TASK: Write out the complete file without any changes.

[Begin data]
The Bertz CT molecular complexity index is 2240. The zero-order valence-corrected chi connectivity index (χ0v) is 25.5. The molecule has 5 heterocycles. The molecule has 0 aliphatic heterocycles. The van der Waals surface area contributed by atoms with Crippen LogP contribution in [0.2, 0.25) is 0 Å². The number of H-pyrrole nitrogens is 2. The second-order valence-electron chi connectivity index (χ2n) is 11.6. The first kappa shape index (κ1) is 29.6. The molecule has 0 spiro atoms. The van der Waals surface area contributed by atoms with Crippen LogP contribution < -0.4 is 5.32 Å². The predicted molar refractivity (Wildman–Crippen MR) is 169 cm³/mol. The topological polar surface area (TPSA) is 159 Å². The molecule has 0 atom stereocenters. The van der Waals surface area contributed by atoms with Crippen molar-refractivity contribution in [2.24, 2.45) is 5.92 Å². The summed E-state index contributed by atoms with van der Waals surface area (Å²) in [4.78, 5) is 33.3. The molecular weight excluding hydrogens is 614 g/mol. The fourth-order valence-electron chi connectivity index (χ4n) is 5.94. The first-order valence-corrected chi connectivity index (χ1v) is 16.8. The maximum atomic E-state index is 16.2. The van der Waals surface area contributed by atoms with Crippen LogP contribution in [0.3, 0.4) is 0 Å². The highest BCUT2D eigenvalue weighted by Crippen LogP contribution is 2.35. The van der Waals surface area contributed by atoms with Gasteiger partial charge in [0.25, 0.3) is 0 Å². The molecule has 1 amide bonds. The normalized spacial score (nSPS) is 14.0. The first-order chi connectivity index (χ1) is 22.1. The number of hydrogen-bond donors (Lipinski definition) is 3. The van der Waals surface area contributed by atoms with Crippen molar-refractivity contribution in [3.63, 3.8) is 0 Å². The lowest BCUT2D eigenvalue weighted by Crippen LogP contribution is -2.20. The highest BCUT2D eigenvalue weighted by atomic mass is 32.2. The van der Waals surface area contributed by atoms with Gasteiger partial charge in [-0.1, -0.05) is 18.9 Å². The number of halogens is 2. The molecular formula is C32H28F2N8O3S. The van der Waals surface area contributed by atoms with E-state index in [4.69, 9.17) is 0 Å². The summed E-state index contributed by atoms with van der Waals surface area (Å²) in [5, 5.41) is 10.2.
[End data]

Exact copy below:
The Bertz CT molecular complexity index is 2240. The zero-order valence-corrected chi connectivity index (χ0v) is 25.5. The molecule has 5 heterocycles. The molecule has 0 aliphatic heterocycles. The van der Waals surface area contributed by atoms with Crippen LogP contribution in [0.2, 0.25) is 0 Å². The number of H-pyrrole nitrogens is 2. The second-order valence-electron chi connectivity index (χ2n) is 11.6. The first kappa shape index (κ1) is 29.6. The molecule has 0 spiro atoms. The van der Waals surface area contributed by atoms with Crippen LogP contribution < -0.4 is 5.32 Å². The predicted molar refractivity (Wildman–Crippen MR) is 169 cm³/mol. The topological polar surface area (TPSA) is 159 Å². The molecule has 0 atom stereocenters. The van der Waals surface area contributed by atoms with Crippen molar-refractivity contribution in [2.24, 2.45) is 5.92 Å². The summed E-state index contributed by atoms with van der Waals surface area (Å²) in [4.78, 5) is 33.3. The molecular weight excluding hydrogens is 614 g/mol. The fourth-order valence-electron chi connectivity index (χ4n) is 5.94. The first-order valence-corrected chi connectivity index (χ1v) is 16.8. The maximum atomic E-state index is 16.2. The van der Waals surface area contributed by atoms with Crippen LogP contribution in [0.3, 0.4) is 0 Å². The highest BCUT2D eigenvalue weighted by Crippen LogP contribution is 2.35. The van der Waals surface area contributed by atoms with Gasteiger partial charge in [0.25, 0.3) is 0 Å². The molecule has 1 amide bonds. The normalized spacial score (nSPS) is 14.0. The first-order chi connectivity index (χ1) is 22.1. The number of hydrogen-bond donors (Lipinski definition) is 3. The van der Waals surface area contributed by atoms with Crippen molar-refractivity contribution in [3.63, 3.8) is 0 Å². The lowest BCUT2D eigenvalue weighted by Crippen LogP contribution is -2.20. The highest BCUT2D eigenvalue weighted by atomic mass is 32.2. The van der Waals surface area contributed by atoms with Gasteiger partial charge in [-0.1, -0.05) is 18.9 Å². The number of halogens is 2. The molecular formula is C32H28F2N8O3S. The van der Waals surface area contributed by atoms with E-state index in [4.69, 9.17) is 0 Å². The summed E-state index contributed by atoms with van der Waals surface area (Å²) in [5, 5.41) is 10.2.